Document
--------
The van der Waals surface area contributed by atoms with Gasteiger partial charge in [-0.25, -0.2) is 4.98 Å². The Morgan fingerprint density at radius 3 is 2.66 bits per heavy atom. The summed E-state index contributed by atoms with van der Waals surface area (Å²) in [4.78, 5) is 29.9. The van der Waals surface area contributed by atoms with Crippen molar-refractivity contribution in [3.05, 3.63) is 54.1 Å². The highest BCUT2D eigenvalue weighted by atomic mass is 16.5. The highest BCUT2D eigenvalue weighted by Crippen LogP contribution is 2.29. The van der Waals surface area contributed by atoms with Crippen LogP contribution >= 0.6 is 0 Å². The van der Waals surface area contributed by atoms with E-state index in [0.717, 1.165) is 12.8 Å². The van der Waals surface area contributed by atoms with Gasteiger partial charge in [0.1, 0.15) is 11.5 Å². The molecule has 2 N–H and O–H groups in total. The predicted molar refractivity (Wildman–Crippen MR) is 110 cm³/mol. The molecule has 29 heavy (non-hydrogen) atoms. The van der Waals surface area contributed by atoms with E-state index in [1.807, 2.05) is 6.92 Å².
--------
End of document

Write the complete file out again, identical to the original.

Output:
The van der Waals surface area contributed by atoms with Gasteiger partial charge in [-0.25, -0.2) is 4.98 Å². The Morgan fingerprint density at radius 3 is 2.66 bits per heavy atom. The summed E-state index contributed by atoms with van der Waals surface area (Å²) in [4.78, 5) is 29.9. The van der Waals surface area contributed by atoms with Crippen molar-refractivity contribution in [3.05, 3.63) is 54.1 Å². The highest BCUT2D eigenvalue weighted by atomic mass is 16.5. The highest BCUT2D eigenvalue weighted by Crippen LogP contribution is 2.29. The van der Waals surface area contributed by atoms with Crippen LogP contribution >= 0.6 is 0 Å². The van der Waals surface area contributed by atoms with E-state index in [0.717, 1.165) is 12.8 Å². The van der Waals surface area contributed by atoms with Gasteiger partial charge in [0.1, 0.15) is 11.5 Å². The molecule has 2 N–H and O–H groups in total. The predicted molar refractivity (Wildman–Crippen MR) is 110 cm³/mol. The molecule has 29 heavy (non-hydrogen) atoms. The van der Waals surface area contributed by atoms with E-state index in [1.807, 2.05) is 6.92 Å².